The government officially decided on Dec. 21 to decommission the troubled Monju prototype fast-breeder reactor and instead develop a new fast reactor to maintain Japan’s nuclear fuel recycling program.

The decision can be likened to a theater director determined not to declare an end to production despite dropping the spendthrift leading actor whose scandals have prevented him from performing on stage.

Fearing possible repercussions from the termination of the production, the director keeps promising to stage the play "sometime in the future." The director refuses to say clearly when the play will be staged because there is no actor in sight who can substitute for the dismissed one.

But this policy decision cannot be simply laughed away as an absurd piece of political theatrics. An enormous amount of taxpayer money has already been poured into Monju, and the government is poised to spend a huge additional amount to deal with its demise.

There is no doubt the Monju project has been a costly failure. The government cannot be allowed to put the debacle behind it by simply scrapping the experimental reactor and having the science and technology minister offer to return part of his salary for several months.

Despite an injection of more than 1 trillion yen ($8.5 billion) of public funds into the project, the reactor has been mostly out of operation for the 20-odd years since it first reached criticality in 1994. Decommissioning the reactor will require an additional expenditure of nearly 400 billion yen, according to a government estimate.

An exhaustive postmortem for the project to identify the causes of its failure is in order.

The government should not waste any more money or make unreasonable efforts to keep its nuclear fuel recycling program alive.

The government has made the questionable claim that “a certain amount of useful knowledge” has been acquired through the Monju project that can be used to develop a new fast reactor. Instead, the government should confront the grim reality of this undertaking.

Four years ago, the science and technology ministry submitted a report on technological achievements in the Monju project to the Japan Atomic Energy Commission.

The report included estimated levels of achievements, weighted in terms of importance, in different areas.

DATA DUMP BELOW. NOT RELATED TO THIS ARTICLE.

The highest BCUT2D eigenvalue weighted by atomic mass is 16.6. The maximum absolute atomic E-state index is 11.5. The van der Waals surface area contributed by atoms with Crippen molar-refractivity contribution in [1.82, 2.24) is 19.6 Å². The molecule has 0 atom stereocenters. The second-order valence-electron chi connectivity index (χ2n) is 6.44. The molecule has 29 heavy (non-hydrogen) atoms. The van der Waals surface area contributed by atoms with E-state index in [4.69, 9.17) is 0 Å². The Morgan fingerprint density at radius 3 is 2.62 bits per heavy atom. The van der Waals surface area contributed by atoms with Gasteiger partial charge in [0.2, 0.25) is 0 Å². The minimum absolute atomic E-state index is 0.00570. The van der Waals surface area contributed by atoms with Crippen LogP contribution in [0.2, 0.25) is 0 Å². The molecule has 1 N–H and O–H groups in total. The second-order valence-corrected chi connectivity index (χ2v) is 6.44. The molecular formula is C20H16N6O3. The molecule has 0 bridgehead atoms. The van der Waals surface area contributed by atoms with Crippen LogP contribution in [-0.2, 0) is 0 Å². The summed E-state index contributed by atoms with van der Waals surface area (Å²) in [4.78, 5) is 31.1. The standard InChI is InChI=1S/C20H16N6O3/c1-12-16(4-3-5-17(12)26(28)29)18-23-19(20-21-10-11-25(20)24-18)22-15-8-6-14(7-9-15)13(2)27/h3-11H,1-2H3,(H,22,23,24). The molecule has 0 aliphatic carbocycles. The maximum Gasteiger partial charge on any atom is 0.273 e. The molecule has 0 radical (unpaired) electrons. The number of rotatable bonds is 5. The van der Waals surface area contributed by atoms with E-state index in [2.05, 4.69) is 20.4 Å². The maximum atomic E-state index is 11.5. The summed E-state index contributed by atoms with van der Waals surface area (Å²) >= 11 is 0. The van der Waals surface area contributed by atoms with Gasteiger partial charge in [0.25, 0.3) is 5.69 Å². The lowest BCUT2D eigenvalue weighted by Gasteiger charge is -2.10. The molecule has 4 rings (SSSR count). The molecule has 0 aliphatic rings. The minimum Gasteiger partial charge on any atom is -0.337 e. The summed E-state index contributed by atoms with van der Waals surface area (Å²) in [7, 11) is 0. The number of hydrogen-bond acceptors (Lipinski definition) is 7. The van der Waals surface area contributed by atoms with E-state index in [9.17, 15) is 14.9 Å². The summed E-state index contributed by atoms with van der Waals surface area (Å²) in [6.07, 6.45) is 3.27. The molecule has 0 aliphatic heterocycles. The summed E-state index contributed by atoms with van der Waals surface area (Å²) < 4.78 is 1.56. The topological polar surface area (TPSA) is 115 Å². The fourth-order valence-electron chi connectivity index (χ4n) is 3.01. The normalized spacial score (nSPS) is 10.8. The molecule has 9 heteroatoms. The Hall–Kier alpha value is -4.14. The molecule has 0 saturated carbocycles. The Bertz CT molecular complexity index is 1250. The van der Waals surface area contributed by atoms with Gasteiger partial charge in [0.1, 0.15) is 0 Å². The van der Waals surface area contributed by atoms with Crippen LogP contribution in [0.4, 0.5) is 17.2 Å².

The degree of achievement, expressed as a percentage, for equipment and system tests was, for instance, 16 percent. The figure for reactor core tests and irradiation issues was 31 percent, while that for operation and maintenance was nil. The overall achievement level was estimated at 16 percent.

Does the government believe this poor track record justifies its claim that “a certain amount of useful knowledge” has been obtained?

The clear moral of the Monju saga is that a huge price must be paid for failing to take a hard look at the reality and underestimating risks and problems.

Serious concerns about the cost-effectiveness of a nuclear fuel recycling program and the risk of nuclear proliferation from accumulating stockpiles of plutonium led many countries to give up developing fast-breeder reactors. Japan, however, bucked the trend and embarked on building Monju.

When sodium leaks occurred overseas, Japanese proponents insisted that such an accident would not happen at the Monju reactor.

When a sodium leak accident did occur at Monju in 1995, they made false announcements and covered up vital information.

Monju resumed operations in 2010 after a long hiatus, but mechanical trouble soon caused it to be shut down again.

Eventually, the ability and competence of the Monju operator, Japan Atomic Energy Agency, was called into question.

The government’s decision to decommission the reactor has long been delayed apparently because of fears that the step would raise questions about how to reprocess spent nuclear fuel in the recycling process and could have a negative impact on nuclear power generation itself.

The government should take this opportunity to confront the reality of its nuclear fuel recycling policy and try to create a new nuclear power policy that can win support of the public through open and broad debate.

Forging ahead with the plan to develop a fast reactor without following this process would be tantamount to betraying the people.

--The Asahi Shimbun, Dec. 22